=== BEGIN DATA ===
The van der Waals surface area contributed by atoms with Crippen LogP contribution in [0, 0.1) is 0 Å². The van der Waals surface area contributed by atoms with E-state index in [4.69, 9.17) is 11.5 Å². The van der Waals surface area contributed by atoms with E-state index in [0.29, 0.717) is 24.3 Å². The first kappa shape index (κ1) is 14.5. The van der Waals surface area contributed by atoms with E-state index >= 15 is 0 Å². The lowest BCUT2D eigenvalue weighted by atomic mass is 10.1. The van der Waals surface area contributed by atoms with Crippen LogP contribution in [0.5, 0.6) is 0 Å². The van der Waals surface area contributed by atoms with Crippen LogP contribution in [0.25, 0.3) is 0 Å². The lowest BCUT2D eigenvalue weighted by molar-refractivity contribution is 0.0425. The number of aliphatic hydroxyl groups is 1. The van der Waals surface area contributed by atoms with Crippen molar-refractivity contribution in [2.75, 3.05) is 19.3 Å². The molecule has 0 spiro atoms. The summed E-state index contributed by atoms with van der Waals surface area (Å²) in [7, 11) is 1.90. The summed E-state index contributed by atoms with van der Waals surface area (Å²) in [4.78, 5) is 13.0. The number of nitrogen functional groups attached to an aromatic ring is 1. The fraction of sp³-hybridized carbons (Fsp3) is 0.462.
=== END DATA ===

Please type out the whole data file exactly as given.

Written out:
The van der Waals surface area contributed by atoms with Crippen LogP contribution in [0, 0.1) is 0 Å². The van der Waals surface area contributed by atoms with E-state index in [4.69, 9.17) is 11.5 Å². The van der Waals surface area contributed by atoms with E-state index in [0.29, 0.717) is 24.3 Å². The first kappa shape index (κ1) is 14.5. The van der Waals surface area contributed by atoms with E-state index >= 15 is 0 Å². The lowest BCUT2D eigenvalue weighted by atomic mass is 10.1. The van der Waals surface area contributed by atoms with Crippen LogP contribution in [0.5, 0.6) is 0 Å². The van der Waals surface area contributed by atoms with Crippen LogP contribution in [0.25, 0.3) is 0 Å². The lowest BCUT2D eigenvalue weighted by molar-refractivity contribution is 0.0425. The number of aliphatic hydroxyl groups is 1. The van der Waals surface area contributed by atoms with Crippen molar-refractivity contribution in [2.75, 3.05) is 19.3 Å². The molecule has 0 spiro atoms. The summed E-state index contributed by atoms with van der Waals surface area (Å²) in [7, 11) is 1.90. The summed E-state index contributed by atoms with van der Waals surface area (Å²) in [4.78, 5) is 13.0. The number of nitrogen functional groups attached to an aromatic ring is 1. The fraction of sp³-hybridized carbons (Fsp3) is 0.462.